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Seattle City Councilmember Bruce Harrell

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Jan 14 2016

ADVISORY: City to Celebrate Martin Luther King, Jr. with ‘Unity’ Events

Published by under Civil Rights

SEATTLE — Mayor Ed Murray, Council President Bruce A. Harrell and members of the Seattle City Council, along with community leaders, and City employees, invite the public to celebrate Dr. King’s legacy, and to live out his vision, by participating in the second annual Martin Luther King Day Celebration at Seattle City Hall.
Thursday’s all-day event will include exhibits, workshops, remarks from the Mayor, Councilmembers and the City Attorney, as well as a reading by the City’s first-ever Civic Poet, and musical performances.
The event is free and the public is welcome to attend.
WHAT: Martin Luther King, Jr. ‘Unity’ Events
WHEN: 7:15 a.m. – 2:00 p.m. (NOTE: A complete schedule of events is available ONLINE)
Selected highlights include:
• 8:30 – 10:55 a.m. Workshop Presenters – Former Assistant Superintendent Erin Jones and Gerald Hankerson, NAACP Director
• 11:15 a.m. Walter Kilgore Memorial Color Guard – US National Anthem / Black National Anthem Medley presented by Pat Wright, Seattle’s First Lady of Gospel
• Remarks by Honorary Chair Mayor Edward Murray, Council President Bruce A. Harrell, Councilmember Tim Burgess, City Attorney Pete Holmes and Former Assistant Superintendent Erin Jones
• Emcee Isiah Anderson, Captain John Hayes (Seattle Police Department), and featuring the City’s Civic Poet Claudia Castro Luna
• Key Note Speaker – Director Stephan Blanford, Seattle Public Schools
• Introduction of Musical Guest Josephine Howell
The celebration will close with music by Gabriel Teodros, D.J. Sureal.
WHERE: City Hall, 600 4th Avenue, Seattle, WA
WHO: Elected officials, community leaders and the public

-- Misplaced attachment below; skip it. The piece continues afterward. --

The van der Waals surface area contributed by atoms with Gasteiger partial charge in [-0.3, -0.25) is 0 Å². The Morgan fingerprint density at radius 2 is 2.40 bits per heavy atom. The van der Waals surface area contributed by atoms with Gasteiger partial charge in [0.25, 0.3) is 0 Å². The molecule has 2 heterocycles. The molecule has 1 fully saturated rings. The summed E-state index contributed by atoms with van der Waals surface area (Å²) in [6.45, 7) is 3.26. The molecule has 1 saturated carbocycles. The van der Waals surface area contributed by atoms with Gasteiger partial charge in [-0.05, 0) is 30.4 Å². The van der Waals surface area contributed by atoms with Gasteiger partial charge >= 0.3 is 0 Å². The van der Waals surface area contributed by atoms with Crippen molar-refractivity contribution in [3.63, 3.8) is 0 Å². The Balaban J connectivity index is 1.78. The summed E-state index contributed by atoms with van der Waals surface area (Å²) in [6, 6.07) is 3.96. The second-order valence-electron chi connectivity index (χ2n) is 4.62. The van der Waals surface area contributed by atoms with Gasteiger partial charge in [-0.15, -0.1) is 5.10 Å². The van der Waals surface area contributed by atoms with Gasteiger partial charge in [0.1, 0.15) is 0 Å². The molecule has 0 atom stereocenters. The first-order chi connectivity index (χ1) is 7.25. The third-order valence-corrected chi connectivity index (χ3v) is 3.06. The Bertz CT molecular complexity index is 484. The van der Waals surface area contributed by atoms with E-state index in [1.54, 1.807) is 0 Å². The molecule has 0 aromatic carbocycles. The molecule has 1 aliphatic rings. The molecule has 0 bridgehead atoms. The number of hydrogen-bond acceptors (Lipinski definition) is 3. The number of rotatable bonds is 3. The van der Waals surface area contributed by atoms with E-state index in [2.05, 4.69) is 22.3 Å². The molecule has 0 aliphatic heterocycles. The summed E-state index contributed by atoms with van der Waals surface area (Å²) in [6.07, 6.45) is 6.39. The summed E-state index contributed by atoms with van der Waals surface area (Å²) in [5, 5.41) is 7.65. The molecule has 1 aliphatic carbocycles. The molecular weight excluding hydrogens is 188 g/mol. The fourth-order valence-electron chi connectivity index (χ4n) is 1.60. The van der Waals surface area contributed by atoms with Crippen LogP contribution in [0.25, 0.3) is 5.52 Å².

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Jan 16 2015

Construction Jobs Bill Unanimously Recommended by Council Committee

SEATTLE – A City Council committee today unanimously recommended adoption of a jobs bill to help people living in economically distressed areas establish and secure careers in the construction industry.

The committee approved “priority hire” legislation to support pre-apprenticeship and apprenticeship programs and to require that a percentage of the work on City-funded capital construction projects costing over $5 million be performed by residents from economically distressed areas of Seattle and King County. Economically distressed areas are indicated by high concentrations of people who are unemployed, without college degrees and living below 200% of the Federal Poverty Level.

“With this bill, more Seattleites who have faced barriers to getting into construction careers will reap the rewards of both a well-paying job in the short-term and portable skills for the future,” said Councilmember Sally J. Clark, the legislation’s sponsor and chair of the council’s Housing Affordability, Human Services and Economic Resiliency Committee. “I want to thank the many residents and stakeholders who shared their experiences and expertise on this complex and historic legislation.”

“Using our local tax dollars to put people from communities in our city with higher unemployment to work just makes good sense,” said Councilmember Mike O’Brien, co-sponsor of the legislation. “This is a great step today and an acknowledgement of the incredible community organizing that began years ago to bring this bill to fruition.”

“This is a landmark social justice bill to keep jobs in Seattle and creating opportunities and pathways to success for economically disadvantaged groups. We are trying to create a new pathway that has not been there before,” said Councilmember Bruce Harrell. “I want to recognize community leaders like Michael Woo from Got Green to Puget Sound Sage and members of the Construction Careers Advisory Committee for helping us make this legislation a reality.”